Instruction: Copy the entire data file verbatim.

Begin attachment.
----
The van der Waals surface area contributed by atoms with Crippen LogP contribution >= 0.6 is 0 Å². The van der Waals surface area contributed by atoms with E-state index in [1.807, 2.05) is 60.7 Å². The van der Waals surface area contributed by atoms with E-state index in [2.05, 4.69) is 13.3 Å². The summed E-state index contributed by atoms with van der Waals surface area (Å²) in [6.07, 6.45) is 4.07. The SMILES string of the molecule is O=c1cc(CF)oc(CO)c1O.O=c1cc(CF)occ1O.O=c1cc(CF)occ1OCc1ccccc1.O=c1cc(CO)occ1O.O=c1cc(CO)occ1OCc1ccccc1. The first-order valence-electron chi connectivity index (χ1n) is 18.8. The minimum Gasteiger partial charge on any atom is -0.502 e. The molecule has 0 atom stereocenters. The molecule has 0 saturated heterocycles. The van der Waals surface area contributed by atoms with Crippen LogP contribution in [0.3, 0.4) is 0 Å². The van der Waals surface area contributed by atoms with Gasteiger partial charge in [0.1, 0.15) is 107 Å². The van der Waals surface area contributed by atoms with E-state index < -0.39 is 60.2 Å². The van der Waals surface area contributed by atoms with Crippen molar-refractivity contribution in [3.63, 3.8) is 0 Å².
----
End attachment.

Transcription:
The van der Waals surface area contributed by atoms with Crippen LogP contribution >= 0.6 is 0 Å². The van der Waals surface area contributed by atoms with E-state index in [1.807, 2.05) is 60.7 Å². The van der Waals surface area contributed by atoms with E-state index in [2.05, 4.69) is 13.3 Å². The summed E-state index contributed by atoms with van der Waals surface area (Å²) in [6.07, 6.45) is 4.07. The SMILES string of the molecule is O=c1cc(CF)oc(CO)c1O.O=c1cc(CF)occ1O.O=c1cc(CF)occ1OCc1ccccc1.O=c1cc(CO)occ1O.O=c1cc(CO)occ1OCc1ccccc1. The first-order valence-electron chi connectivity index (χ1n) is 18.8. The minimum Gasteiger partial charge on any atom is -0.502 e. The molecule has 0 atom stereocenters. The molecule has 0 saturated heterocycles. The van der Waals surface area contributed by atoms with Crippen LogP contribution in [0.3, 0.4) is 0 Å². The van der Waals surface area contributed by atoms with Gasteiger partial charge in [0.1, 0.15) is 107 Å². The van der Waals surface area contributed by atoms with E-state index < -0.39 is 60.2 Å². The van der Waals surface area contributed by atoms with Crippen molar-refractivity contribution in [3.63, 3.8) is 0 Å².